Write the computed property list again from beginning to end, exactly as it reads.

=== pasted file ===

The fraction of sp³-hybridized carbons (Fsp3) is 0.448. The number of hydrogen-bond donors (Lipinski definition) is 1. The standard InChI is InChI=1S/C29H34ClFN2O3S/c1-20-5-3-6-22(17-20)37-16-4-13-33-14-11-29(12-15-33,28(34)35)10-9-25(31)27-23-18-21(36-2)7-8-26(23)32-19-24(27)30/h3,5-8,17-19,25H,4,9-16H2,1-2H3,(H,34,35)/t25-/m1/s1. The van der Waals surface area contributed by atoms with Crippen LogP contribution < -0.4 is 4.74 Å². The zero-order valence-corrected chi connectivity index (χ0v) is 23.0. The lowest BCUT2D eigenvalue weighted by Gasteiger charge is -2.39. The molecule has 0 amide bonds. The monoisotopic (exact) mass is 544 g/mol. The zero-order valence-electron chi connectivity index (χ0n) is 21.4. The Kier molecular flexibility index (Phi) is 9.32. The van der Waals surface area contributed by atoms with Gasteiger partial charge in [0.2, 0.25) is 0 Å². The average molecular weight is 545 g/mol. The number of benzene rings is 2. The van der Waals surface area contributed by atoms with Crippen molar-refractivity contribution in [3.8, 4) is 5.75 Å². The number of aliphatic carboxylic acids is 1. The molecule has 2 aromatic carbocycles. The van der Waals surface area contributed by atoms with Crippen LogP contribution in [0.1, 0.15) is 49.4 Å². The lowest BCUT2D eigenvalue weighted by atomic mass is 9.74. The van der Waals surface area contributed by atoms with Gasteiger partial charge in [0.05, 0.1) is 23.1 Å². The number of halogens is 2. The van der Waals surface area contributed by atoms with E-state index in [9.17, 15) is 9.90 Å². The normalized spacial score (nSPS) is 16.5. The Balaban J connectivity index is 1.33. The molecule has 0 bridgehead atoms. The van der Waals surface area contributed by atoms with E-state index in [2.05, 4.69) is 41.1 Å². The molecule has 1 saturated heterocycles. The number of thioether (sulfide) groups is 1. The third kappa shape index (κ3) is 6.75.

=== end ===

The fraction of sp³-hybridized carbons (Fsp3) is 0.448. The number of hydrogen-bond donors (Lipinski definition) is 1. The standard InChI is InChI=1S/C29H34ClFN2O3S/c1-20-5-3-6-22(17-20)37-16-4-13-33-14-11-29(12-15-33,28(34)35)10-9-25(31)27-23-18-21(36-2)7-8-26(23)32-19-24(27)30/h3,5-8,17-19,25H,4,9-16H2,1-2H3,(H,34,35)/t25-/m1/s1. The van der Waals surface area contributed by atoms with Crippen LogP contribution < -0.4 is 4.74 Å². The zero-order valence-corrected chi connectivity index (χ0v) is 23.0. The lowest BCUT2D eigenvalue weighted by Gasteiger charge is -2.39. The molecule has 0 amide bonds. The monoisotopic (exact) mass is 544 g/mol. The zero-order valence-electron chi connectivity index (χ0n) is 21.4. The Kier molecular flexibility index (Phi) is 9.32. The van der Waals surface area contributed by atoms with Gasteiger partial charge in [0.2, 0.25) is 0 Å². The average molecular weight is 545 g/mol. The number of benzene rings is 2. The van der Waals surface area contributed by atoms with Crippen molar-refractivity contribution in [3.8, 4) is 5.75 Å². The number of aliphatic carboxylic acids is 1. The molecule has 2 aromatic carbocycles. The van der Waals surface area contributed by atoms with Crippen LogP contribution in [0.1, 0.15) is 49.4 Å². The lowest BCUT2D eigenvalue weighted by atomic mass is 9.74. The van der Waals surface area contributed by atoms with Gasteiger partial charge in [0.05, 0.1) is 23.1 Å². The number of halogens is 2. The van der Waals surface area contributed by atoms with E-state index in [9.17, 15) is 9.90 Å². The normalized spacial score (nSPS) is 16.5. The Balaban J connectivity index is 1.33. The molecule has 0 bridgehead atoms. The van der Waals surface area contributed by atoms with E-state index in [2.05, 4.69) is 41.1 Å². The molecule has 1 saturated heterocycles. The number of thioether (sulfide) groups is 1. The third kappa shape index (κ3) is 6.75.